Brad Whitlock and Earl Duque
Simulations running at high concurrency on HPC systems generate large volumes of data that are impractical to write to disk due to time and storage constraints. Applications often adapt by saving data infrequently, resulting in datasets with poor temporal resolution. This can make datasets difficult to interpret during post hoc visualization and analysis, or worse, it can lead to lost science. In situ visualization moves the visualization process into the simulation code itself, enabling algorithms to operate directly on application data structures to create smaller, more concentrated data products such as rendered images. In situ visualization is inexpensive enough to be applied frequently and it generates results that are small enough such that many data products can be generated while saving time and storage relative to writing volume data files.
In situ visualization can be applied to generate data products such as extract databases, which consist of extracted polygonal geometry plus fields. Extract databases can drastically reduce the amount of data being saved while still providing enough information to perform useful visualization and data analysis post hoc. The use of extract databases enables flexibility since most of the costly data reductions occur in situ and the reduced datasets can be visualized on more modest compute resources. Data reduction and the ability to later visualize features of interest, as opposed to static, rendered images, are what make extract databases compelling. Libsim is an in situ infrastructure that brings the features of VisIt, a flexible parallel visualization tool designed for massive data, into the simulation. Libsim and VisIt provide a large set of plots and operators that can be used to isolate features of interest and export them to formats such as FieldView extract database (XDB) format. We have instrumented the AVF-LESLIE reactive flow multiphysics solver using Libsim in order to provide in situ visualization and extract database generation. AVF-LESLIE is mainly used for Direct Numerical Simulation or Large Eddy Simulation (DNS/LES) investigation of canonical reactive flows. It solves the reactive multi-species compressible Navier-Stokes equations using a finite volume discretization upon a Cartesian grid. We used AVF-LESLIE to simulate an unsteady, turbulent mixing layer (TML) between two fluids. The simulation demonstrates the evolution of turbulent, braided flow structures (our features of interest) that form as the system breaks down into homogeneous turbulence. The quick evolution of these structures requires access to many simulation time steps to produce a faithful visualization. However for the case we ran, each time step produced hundreds of gigabytes of data, making it unfeasible to save enough time steps as post-processing the data would be as intensive as computing it. To combat these difficulties, we implemented an in situ workflow to isolate features of interest based on isosurfaces and planar slices of the vorticity vector field. The geometry representing the features of interest is exported to XDB format and Libsim creates some rendered images. Extract databases are later processed in parallel using Intelligent Light’s FieldView software.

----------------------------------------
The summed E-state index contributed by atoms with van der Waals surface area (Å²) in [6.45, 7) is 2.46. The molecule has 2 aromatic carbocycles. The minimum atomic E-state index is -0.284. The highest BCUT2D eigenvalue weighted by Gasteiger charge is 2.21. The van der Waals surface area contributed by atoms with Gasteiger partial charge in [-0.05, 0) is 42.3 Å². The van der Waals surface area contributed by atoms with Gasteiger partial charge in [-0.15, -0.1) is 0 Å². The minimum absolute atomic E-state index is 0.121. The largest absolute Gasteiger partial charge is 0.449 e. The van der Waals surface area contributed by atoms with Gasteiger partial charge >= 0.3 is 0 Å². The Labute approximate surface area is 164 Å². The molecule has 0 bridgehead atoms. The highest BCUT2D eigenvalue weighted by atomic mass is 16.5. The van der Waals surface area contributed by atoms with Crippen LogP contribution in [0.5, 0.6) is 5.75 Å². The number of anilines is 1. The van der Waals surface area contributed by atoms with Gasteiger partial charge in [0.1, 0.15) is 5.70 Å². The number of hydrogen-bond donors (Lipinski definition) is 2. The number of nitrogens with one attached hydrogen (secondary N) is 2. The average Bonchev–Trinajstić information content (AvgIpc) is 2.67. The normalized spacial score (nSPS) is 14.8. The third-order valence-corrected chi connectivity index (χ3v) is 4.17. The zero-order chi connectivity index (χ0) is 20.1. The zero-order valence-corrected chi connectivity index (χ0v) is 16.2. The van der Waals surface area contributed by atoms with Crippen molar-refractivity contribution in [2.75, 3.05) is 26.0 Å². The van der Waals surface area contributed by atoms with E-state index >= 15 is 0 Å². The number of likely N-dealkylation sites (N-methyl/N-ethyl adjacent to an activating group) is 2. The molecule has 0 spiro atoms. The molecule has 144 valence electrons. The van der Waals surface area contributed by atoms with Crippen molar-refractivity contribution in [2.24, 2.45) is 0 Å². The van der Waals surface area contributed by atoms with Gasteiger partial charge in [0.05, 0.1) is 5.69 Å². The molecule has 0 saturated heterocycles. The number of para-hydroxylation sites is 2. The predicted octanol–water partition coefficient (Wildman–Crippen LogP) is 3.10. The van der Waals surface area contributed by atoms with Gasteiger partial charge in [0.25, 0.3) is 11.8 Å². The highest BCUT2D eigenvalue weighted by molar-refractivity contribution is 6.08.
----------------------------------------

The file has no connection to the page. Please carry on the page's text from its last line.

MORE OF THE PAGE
The paper presents details on the extract database workflow, its setup in terms of modifying AVF-LESLIE for in situ and for running the turbulent mixing layer use case, and the realized benefits of using in situ. The instrumented AVF-LESLIE code has run on up to 131K cores on the Titan computer at Oak Ridge National Laboratory and we include benchmarks for volume I/O versus extract-based I/O and scaling results for Libsim while performing data extraction and rendering.